"A MEMEX is a device in which an individual stores all his books, records, and communications, and which is mechanized so that it may be consulted with exceeding speed and flexibility. It is an enlarged intimate supplement to his memory. It consists of a desk, and while it can presumably be operated from a distance, it is primarily the piece of furniture at which he works" -- Vannevar Bush, 1945.
Part of Steve Jobs' original vision for the Apple Macintosh was that it be an appliance -- something as easy and intuitive to use as a toaster.
Forty years before, Vannevar Bush had expressed his sense of the Memex in somewhat similar terms: as a "piece of furniture."
The Memex 2015 updates this basic metaphor for the digital age. Rather than mimicking a craft object of the 19th century (a desk) or a basic electric device of the 20th century (a toaster), the Memex 2015 will be patterned on the essential medium of the 21st century: television.
By 2015, almost no one alive will remember life before television, and people will be thoroughly accustomed to watching the screen with a minimum of interaction. The main unit of the Memex 2015, then, will be in people's living rooms, not on their desks. (It will be assumed that people would prefer to work on the detachable portable unit.)
Also like television, the Memex 2015 will have its bandwidth provided by the cable company -- along with the ability to download (and record) 500 channels, people will be able to download from and upload to the World Wide Web using the television cable.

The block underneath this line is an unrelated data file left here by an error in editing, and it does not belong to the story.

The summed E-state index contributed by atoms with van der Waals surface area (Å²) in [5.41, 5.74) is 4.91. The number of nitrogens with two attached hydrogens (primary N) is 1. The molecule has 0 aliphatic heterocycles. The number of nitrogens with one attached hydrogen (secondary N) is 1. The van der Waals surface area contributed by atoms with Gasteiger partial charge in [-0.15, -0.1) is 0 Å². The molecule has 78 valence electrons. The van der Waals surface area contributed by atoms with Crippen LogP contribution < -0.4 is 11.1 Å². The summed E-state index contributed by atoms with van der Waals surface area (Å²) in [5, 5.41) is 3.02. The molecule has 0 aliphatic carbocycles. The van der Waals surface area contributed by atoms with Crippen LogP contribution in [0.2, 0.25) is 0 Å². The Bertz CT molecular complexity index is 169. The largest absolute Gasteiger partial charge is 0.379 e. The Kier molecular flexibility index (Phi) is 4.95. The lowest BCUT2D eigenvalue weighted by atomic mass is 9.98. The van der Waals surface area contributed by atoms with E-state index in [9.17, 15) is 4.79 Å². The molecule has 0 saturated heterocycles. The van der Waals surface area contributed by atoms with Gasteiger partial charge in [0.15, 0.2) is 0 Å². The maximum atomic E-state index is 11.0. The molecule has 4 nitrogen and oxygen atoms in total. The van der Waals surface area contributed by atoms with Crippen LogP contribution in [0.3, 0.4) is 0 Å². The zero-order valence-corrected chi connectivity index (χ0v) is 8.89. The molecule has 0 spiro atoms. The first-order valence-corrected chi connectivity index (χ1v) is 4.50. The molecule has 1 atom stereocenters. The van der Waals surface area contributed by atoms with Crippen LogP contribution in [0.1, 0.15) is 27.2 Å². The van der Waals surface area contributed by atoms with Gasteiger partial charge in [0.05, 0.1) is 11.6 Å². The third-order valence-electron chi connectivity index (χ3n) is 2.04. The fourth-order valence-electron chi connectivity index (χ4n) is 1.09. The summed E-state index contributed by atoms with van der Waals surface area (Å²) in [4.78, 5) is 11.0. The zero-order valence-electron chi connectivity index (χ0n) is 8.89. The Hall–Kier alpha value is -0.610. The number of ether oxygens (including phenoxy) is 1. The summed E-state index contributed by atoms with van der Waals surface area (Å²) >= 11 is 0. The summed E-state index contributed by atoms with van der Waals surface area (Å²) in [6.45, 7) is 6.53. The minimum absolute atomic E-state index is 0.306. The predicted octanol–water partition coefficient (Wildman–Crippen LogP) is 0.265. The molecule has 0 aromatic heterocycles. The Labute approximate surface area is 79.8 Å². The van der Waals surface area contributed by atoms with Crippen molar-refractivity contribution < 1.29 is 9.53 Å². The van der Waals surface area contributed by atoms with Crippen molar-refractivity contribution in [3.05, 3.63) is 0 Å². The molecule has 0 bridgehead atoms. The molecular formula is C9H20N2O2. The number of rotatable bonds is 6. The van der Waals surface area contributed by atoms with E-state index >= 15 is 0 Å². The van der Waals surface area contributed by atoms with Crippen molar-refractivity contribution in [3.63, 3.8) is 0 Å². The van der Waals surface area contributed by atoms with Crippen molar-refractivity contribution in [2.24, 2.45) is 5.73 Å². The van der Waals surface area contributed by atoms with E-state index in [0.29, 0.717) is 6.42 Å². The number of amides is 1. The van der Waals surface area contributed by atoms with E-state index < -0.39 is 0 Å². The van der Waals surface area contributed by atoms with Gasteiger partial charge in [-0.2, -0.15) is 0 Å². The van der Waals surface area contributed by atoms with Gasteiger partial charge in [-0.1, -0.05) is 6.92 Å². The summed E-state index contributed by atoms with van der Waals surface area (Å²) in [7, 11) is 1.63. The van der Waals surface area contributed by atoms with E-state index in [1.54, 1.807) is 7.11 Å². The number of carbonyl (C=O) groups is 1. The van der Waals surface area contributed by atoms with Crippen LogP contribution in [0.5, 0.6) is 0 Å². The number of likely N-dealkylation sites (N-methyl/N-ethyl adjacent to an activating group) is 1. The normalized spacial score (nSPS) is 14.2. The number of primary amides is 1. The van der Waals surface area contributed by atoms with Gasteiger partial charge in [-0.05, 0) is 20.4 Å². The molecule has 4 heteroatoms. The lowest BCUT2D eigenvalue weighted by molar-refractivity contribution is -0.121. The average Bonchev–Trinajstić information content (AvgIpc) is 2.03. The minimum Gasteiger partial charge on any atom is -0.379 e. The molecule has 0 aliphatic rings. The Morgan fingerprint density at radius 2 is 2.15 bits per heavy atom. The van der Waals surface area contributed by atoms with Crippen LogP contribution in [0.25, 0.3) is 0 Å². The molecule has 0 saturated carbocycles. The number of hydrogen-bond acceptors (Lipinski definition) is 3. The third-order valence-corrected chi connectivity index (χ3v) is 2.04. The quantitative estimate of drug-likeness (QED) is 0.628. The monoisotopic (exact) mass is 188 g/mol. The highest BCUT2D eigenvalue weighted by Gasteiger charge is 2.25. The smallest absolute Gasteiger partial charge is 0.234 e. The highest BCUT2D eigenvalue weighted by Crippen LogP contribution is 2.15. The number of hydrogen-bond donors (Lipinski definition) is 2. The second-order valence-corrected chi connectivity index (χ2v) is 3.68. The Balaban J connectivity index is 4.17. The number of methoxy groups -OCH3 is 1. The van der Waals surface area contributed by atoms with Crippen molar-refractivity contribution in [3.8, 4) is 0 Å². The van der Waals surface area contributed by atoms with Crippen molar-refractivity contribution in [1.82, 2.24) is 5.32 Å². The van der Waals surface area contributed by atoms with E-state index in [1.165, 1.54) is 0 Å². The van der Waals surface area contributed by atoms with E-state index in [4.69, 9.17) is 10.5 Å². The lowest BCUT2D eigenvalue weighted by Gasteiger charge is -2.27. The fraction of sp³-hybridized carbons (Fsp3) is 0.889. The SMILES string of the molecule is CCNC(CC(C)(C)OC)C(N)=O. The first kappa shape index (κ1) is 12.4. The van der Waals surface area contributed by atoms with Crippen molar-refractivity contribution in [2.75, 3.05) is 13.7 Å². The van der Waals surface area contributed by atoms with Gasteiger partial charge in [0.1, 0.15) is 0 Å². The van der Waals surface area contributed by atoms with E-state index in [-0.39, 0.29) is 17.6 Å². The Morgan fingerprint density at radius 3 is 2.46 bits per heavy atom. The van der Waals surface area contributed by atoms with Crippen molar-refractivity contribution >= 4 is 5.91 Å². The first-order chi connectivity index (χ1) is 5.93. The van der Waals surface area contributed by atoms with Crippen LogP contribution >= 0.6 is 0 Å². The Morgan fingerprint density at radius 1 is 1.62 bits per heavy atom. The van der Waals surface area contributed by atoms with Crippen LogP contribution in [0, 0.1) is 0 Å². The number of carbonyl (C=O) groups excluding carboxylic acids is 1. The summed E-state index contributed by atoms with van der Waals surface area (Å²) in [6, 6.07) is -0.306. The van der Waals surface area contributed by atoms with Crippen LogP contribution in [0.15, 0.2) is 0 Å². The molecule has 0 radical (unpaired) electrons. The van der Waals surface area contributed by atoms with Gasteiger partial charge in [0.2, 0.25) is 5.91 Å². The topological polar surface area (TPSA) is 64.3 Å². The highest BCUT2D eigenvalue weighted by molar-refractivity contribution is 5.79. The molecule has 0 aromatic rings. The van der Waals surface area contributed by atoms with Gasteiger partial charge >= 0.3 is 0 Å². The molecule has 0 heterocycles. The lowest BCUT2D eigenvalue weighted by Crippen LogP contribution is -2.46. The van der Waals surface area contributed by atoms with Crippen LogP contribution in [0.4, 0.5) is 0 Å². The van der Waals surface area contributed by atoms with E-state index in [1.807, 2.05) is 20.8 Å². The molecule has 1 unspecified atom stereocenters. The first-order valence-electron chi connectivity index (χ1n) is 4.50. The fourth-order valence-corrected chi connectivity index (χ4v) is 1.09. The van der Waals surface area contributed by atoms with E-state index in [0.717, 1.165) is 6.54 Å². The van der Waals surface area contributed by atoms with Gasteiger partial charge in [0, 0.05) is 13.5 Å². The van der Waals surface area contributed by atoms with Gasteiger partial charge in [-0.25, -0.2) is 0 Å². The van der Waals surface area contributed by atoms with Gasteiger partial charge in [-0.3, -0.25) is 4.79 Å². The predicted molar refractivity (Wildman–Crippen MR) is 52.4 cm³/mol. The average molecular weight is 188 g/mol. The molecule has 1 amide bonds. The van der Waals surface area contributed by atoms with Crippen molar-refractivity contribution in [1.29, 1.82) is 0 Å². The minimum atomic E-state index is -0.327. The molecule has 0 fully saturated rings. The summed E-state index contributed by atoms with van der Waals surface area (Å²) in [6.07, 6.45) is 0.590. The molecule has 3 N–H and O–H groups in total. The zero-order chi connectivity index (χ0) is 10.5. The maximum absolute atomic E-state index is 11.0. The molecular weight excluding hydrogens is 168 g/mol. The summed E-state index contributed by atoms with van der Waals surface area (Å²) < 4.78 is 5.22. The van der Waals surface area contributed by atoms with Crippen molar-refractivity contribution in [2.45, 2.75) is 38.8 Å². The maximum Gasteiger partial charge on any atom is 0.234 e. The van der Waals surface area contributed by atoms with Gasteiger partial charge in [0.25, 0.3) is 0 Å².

In addition to television, the Memex 2015 also replicates and expands upon the capacities of the current video-cassette recorder. Memex owners can use 1-terabyte cartridges in their Zip 2015 drive that hold self-recorded, self-downloaded, or store-bought movies, music albums, or text -- basically, anything that can be reduced to digital form and displayed on a screen.
Like Bush's Memex, the Memex 2015 will use technology wherever possible to mechanize repetitive thought and action. Cable companies will assign a unique code to each television show and movie, making it possible for viewers to record a show without even knowing that it was on (the show will be held in RAM until a cartridge is provided for storage). Advances in intelligent agents and push technology will allow Memex owners to see only those news stories and advertisements that would be of interest to them, without having to wade through a lot of other clutter.
These capabilities are basic to all Memex 2015 machines, but are not the limits to what it can do. Memex owners can customize to their heart's desire, just as they can with personal computers today -- getting more memory, larger cartridge drives, larger monitors, different input options, telephony, etc. There will also be a variety of software available for the Memex, just as there is today.
The bottom line of the Memex 2015 is that though most people will not use it in ways that would have gladdened Vannevar Bush and vindicated his vision, some people can use it in those ways.